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Brookfield Infrastructure Partners: A High-Yield Stock With Attractive Assets

Brookfield Infrastructure Partners L.P. (BIP) is one of the fastest growing and most diversified utilities in the world. In fact, the limited partnership (a corporate structure similar to that of a Master Limited Partnership) owns dozens of infrastructure assets located across five continents.

Some examples of the partnership's assets include electrical transmission lines, railroads, toll roads, natural gas pipelines, global ports, telecom towers, data centers, water infrastructure, and fiber optic lines.
Source: Brookfield Infrastructure Investor Presentation
As Brookfield points out, it essentially owns “critical and diverse infrastructure networks over which energy, water, goods, people and data flow or are stored.” These are generally hard-to-replicate assets that earn predictable returns.
Source: Brookfield Infrastructure Investor Presentation
Brookfield Infrastructure’s healthy diversification by business segment (no business unit is more than 20% of cash flow) and geography helps to ensure very stable cash flows to protect the safety and growth of its distribution.
Source: Brookfield Infrastructure Investor Presentation
Even better, 95% of the firm's cash flow is either derived in regulated industries or secured by long-term, fixed-rate contracts. In addition, 75% of its cash flow has escalators indexed to inflation, and 60% has no volume risk. 

The assets Brookfield Infrastructure owns generally require little maintenance costs as well. As a result, the firm has enjoyed an average adjusted EBITDA margin in excess of 50% over the last five years.

Brookfield Infrastructure has grown its distribution every year since its IPO in 2008. Management's guidance calls for 5% to 9% annual long-term distribution growth, which supports the partnership's plan to deliver 12% to 15% annual total returns for investors. 

Business Analysis
Brookfield Infrastructure Partners is structured as a limited partnership that's sponsored by Brookfield Asset Management (BAM), the world's oldest (120-year history) and largest (over $300 billion in assets under management) real estate, utility, infrastructure, and private equity investment firm.

Brookfield Asset Management owns 30% of the LP's units and its incentive distribution rights, or IDRs. The IDRs mean that 15% of distributions above $0.203 per quarter, and 25% of distributions above $0.22 per quarter, are paid to the sponsor (Brookfield Asset Management). These payments are in addition to the 1.25% of assets that Brookfield Asset Management takes as its base fee.

In exchange, Brookfield Infrastructure investors gain access to one of the world's most experienced management teams that oversees the firm and can source profitable infrastructure deals around the world.
Source: Brookfield Infrastructure Investor Presentation
However, keep in mind that while Brookfield Infrastructure is structured much like an MLP, there are several important differences.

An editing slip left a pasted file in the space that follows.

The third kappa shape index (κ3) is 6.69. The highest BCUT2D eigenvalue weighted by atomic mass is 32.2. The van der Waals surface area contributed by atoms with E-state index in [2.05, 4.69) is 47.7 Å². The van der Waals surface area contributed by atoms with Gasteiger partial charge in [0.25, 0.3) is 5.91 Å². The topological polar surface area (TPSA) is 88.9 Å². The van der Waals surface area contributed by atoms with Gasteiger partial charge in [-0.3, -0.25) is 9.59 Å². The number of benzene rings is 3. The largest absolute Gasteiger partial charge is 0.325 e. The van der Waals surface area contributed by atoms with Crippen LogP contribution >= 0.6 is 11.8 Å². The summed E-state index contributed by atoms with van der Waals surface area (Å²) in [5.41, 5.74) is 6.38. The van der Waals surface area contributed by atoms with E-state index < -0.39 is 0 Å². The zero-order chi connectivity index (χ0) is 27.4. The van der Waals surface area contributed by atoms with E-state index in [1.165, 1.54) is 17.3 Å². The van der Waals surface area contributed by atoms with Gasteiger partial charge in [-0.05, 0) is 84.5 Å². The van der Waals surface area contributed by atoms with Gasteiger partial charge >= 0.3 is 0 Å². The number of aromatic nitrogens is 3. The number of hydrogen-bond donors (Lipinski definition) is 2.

Source: Brookfield Infrastructure Investor Presentation
For example, the LP is designed to specifically not generate unrelated business taxable income, or UBTI. This makes the stock suitable for owning in retirement accounts such as IRAs. However, the downside to its double pass-through structure (an LP whose assets are themselves LPs) is that Brookfield's tax complexity is greater than the typical MLPs (see risk section). 

Besides tax differences, it's worth noting that while some MLPs have incentive distribution rights that top out at 50%, Brookfield Infrastructure’s are half as large. As a result, unitholders benefit from keeping 75% of all marginal adjusted funds from operations, or AFFO (similar to free cash flow for LPs). 

The lower IDRs also result in a lower cost of capital, which helps make Brookfield Infrastructure’s investments more profitable. Several factors support the firm's favorable cost of capital. 

First, management is very disciplined about how fast it grows the distribution, making sure to retain about 35% of operating cash flow so that the LP can invest in future growth. 

In contrast, many MLPs retain just 10% to 20% of cash flow and are thus more dependent on debt and equity markets for growth capital. The more internally generated cash flow an LP retains, the lower its cost of capital and the more profitable its investments.

Brookfield Infrastructure also enjoys access to relatively low borrowing costs, which are the second reason for its low cost of capital and high profitability. This is thanks to the conservative nature of its balance sheet which is actually much safer than its headline leverage ratio might indicate.  

Brookfield Infrastructure is well-known for its use of non-recourse debt, which makes up 85% of the LP's debt load. Non-recourse debt is held at the asset level, meaning these bonds are like mortgages used to acquire income-producing investments such as toll roads. The cash flow these assets produce then services and eventually repays the debt.